By – Gareth Jones
For fans of extreme horror, thought-provoking commentaries on humanity, did I mention the gore?
(NOT RECOMMENDED TO EVERYONE – REALLY!)
This has been a stellar year for films from South American horror filmmakers. Earlier in the year I reviewed the excellent Brujeria from Chilean filmmaker Christopher Murray and now I have seen the sensation from Argentinian provocateur Demian Rugna. Both films deal with themes of colonialism and classism in their respective countries, but they also do it in very different ways. This is a prime example of the endless variety of storytelling in cinema.
Demian Rugna is not new on the horror genre scene. He has explored the genre in such previous films as Terrified, The Last Getaway, and a section of the portmanteau Satanic Hispanics. However, this film has moved his work to a higher level and into a new focus, garnering quite a bit of attention on the horror film festival circuit. This is very justified as it plays with the “possession” subgenre giving it new concepts and playing with tropes whilst providing commentary on the state of humanity. It is not a pretty picture by any standards.
The film begins with a bang, literally, as two brothers, Pedro and Jimi hear gunshots outside their farmhouse in a remote area of Argentina. The tension of the entire film is immediate and this grip will not leave. The brothers soon discover that the shots are connected to a “rotten”, a person possessed by a demon, or maybe infected is a better term. This reveal is one of many greatly disturbing images in the film. In this world, there is no more belief in God, so the role of what would have been a priest conducting an exorcism must now be done by a layman. Unfortunately, that person is cut in half outside the house of the “rotten.” Thus begins a descent into both a literal Hell and a psychological Hell. The influence of the demon forces people and animals to commit the most horrendous of acts. This includes violence by and towards children and animals. Fair warning.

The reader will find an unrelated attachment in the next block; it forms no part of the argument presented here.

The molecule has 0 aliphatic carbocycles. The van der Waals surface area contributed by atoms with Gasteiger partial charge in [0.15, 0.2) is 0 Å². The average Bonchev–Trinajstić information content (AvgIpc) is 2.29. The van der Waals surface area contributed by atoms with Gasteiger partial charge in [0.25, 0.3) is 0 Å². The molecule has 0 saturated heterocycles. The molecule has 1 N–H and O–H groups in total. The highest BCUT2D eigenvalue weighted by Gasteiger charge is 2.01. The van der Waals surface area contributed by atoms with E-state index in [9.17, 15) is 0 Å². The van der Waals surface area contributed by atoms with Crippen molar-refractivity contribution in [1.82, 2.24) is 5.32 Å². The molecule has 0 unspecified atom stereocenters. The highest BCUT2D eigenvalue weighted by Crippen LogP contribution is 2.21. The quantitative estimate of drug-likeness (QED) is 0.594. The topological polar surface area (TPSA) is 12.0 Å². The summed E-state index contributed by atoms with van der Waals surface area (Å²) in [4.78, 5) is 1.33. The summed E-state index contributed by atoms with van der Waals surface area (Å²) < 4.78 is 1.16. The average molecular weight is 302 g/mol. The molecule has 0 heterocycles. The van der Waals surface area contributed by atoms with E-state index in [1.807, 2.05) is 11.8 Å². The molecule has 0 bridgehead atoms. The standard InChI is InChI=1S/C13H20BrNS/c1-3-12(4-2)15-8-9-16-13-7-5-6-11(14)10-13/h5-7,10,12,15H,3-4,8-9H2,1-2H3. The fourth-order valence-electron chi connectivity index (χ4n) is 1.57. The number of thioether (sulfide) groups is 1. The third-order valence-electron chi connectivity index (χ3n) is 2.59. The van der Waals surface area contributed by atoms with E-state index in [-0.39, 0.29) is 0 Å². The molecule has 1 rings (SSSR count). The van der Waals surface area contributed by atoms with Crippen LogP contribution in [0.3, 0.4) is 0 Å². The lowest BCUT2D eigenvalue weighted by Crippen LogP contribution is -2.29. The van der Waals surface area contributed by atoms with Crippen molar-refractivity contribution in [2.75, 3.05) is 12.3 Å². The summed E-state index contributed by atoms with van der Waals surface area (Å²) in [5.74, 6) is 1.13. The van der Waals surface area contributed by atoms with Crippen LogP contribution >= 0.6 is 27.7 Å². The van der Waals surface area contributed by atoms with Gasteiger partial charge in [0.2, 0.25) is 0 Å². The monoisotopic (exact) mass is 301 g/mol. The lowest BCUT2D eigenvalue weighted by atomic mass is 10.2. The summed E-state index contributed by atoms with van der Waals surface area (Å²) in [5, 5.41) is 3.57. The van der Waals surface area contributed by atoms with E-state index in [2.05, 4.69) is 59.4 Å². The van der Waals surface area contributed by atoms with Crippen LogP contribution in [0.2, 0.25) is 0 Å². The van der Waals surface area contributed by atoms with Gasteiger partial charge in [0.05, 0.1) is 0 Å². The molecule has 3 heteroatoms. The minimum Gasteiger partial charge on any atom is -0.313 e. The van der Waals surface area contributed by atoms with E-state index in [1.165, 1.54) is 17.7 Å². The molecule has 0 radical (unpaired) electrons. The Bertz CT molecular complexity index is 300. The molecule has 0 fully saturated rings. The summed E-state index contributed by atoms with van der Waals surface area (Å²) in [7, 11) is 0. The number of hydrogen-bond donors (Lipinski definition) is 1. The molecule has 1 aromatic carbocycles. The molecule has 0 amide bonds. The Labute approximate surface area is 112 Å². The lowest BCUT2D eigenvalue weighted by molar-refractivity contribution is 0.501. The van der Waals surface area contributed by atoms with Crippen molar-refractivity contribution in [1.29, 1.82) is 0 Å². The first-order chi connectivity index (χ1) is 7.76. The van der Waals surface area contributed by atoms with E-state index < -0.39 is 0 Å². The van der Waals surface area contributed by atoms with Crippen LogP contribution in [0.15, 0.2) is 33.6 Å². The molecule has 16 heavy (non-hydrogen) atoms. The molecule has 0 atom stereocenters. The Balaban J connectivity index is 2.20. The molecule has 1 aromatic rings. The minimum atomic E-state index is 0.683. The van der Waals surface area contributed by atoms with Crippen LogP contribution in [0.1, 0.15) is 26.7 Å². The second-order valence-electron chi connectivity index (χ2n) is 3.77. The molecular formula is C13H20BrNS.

Rugna does not let the audience rest at all throughout the film as we learn about rules that must be followed in order to stop the carnage. We question whether this is even possible as the nature of humans conflicts with this new reality. Much like the characters, you will not be allowed to look away from the atrocities. Of course, this is part of the commentary. Can we look away from the horrific acts we commit as a society? The rich against the poor, the colonialist versus the indigenous, and so on. As you can tell, this is a challenging film and one that I only recommend to those who are able to deal with these images and concepts. However, for those who want to see something that pushes the envelope on depictions of violence, this is a film for you.
Available to stream on Shudder
Written by: Gareth Jones
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